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Think FRESH to help prevent colic

October 2021

The BHS and the School of Veterinary Medicine at the University of Surrey have launched a new educational resource as part of the Stewart Hastie Veterinary Student Champion scheme.

In an exciting collaborative partnership, third year veterinary students at the University produced evidence-based infographics on colic, one of the most common emergency call outs for equine vets. The aim is to help provide advice and support to horse owners/carers on minimising risks of this painful and potentially severe condition.

The students were in with a chance of their entry being designed and used as an educational resource by the BHS. The BHS were delighted to have the support of two judges, Dr Jane Nixon (BSc MA Vet MB MRCVS) and Professor Sarah Freeman (BVetMed PhD CertVA CertVR CertES ECVS FHEA FRCVS). The judges were both unanimous with the winning design by Suzie Bedford, who created the acronym ‘FRESH’ to highlight the different steps horse owners can take to help prevent colic.

Think FRESH to help prevent colic, by the BHS and the University of Surrey  FORAGE: •	Fibre first and foremost – aim for high quality and digestibility •	Feed around 2% of horse’s bodyweight in dry matter per 24 hours ROUTINE: •	Feed little and often – horses are adapted for continuous forage •	Avoid sudden dietary changes •	Think seasonal – gradual introduction to spring pasture and stabled forage EXERCISE: •	Essential for keeping food moving through the gut •	Aim for daily turnout and regular exercise •	The more they move – the better! STARCH: •	Small starch meals = safe starch feeding (feed only if your horse is in hard work) •	Feed a maximum of 1-1.5g starch/kg bodyweight per meal •	Cooked starch is more easily digested HYDRATION: •	Provide a constant supply of fresh water •	Buckets help to monitor intake   Created in partnership with Suzie Bedford for her third year veterinary medicine module to support clients with evidence-based tips to prevent colic.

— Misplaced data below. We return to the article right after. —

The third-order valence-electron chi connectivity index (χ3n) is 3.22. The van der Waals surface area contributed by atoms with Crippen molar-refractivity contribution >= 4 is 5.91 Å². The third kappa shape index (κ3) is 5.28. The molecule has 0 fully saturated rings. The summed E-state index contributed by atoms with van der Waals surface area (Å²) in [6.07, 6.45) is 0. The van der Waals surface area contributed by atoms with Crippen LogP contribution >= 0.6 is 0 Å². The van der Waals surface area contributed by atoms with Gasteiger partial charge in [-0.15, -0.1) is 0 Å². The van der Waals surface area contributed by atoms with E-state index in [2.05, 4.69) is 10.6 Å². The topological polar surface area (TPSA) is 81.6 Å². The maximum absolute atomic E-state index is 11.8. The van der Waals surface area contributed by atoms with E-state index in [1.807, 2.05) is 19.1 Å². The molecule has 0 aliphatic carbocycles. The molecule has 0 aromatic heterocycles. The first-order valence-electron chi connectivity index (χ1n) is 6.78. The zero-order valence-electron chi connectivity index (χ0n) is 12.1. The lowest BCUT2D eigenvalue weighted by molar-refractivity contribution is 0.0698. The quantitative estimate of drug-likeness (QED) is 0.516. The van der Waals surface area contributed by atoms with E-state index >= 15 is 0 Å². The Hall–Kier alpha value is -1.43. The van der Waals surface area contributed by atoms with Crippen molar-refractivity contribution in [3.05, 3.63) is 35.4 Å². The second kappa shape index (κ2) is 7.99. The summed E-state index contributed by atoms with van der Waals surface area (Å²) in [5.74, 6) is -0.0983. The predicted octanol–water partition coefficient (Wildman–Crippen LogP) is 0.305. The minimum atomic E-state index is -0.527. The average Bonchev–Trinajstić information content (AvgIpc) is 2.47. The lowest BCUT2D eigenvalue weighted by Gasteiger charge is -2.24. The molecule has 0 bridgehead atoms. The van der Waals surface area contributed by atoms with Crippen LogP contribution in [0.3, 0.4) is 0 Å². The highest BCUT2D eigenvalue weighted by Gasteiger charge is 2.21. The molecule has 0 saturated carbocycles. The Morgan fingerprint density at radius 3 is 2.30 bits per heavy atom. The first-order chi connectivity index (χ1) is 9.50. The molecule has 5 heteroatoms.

References

1) Scantlebury, C.E., et al, 2011. Recurrent colic in the horse: Incidence and risk factors for recurrence in the general practice population. Equine Veterinary Journal, 43, pp.81-88.

2) Escalona, E.E., et al, 2014. Prevalence of and risk factors for colic in horses that display crib-biting behaviour. BMC veterinary research, 10 (S1), p.S3.

3) Hothersall, B., et al, 2009. Role of diet and feeding in normal and stereotypic behaviors in horses. Veterinary Clinics of North America: Equine Practice, 25 (1), pp.167-181.

4) Archer, D.C., et al, 2006. Is equine colic seasonal? Novel application of a model based approach. BMC veterinary research, 2 (1), p.27.

5) Scantlebury, C.E., et al, 2015. Management and horse‐level risk factors for recurrent colic in the UK general equine practice population. Equine Veterinary Journal, 47 (2), pp.202-206.

6) Garber, A., et al, 2020. Factors influencing equine gut microbiota: current knowledge. Journal of Equine Veterinary Science, 88, p.102943.

7) Mitchell, B., 2018. The importance of hydration in horses. Equine Health, 2018 (42), pp.14-18.

8) Durham, A.E., 2009. The role of nutrition in colic. Veterinary Clinics of North America: Equine Practice, 25 (1), pp.67-78.

 

equine disease prevention

horse health

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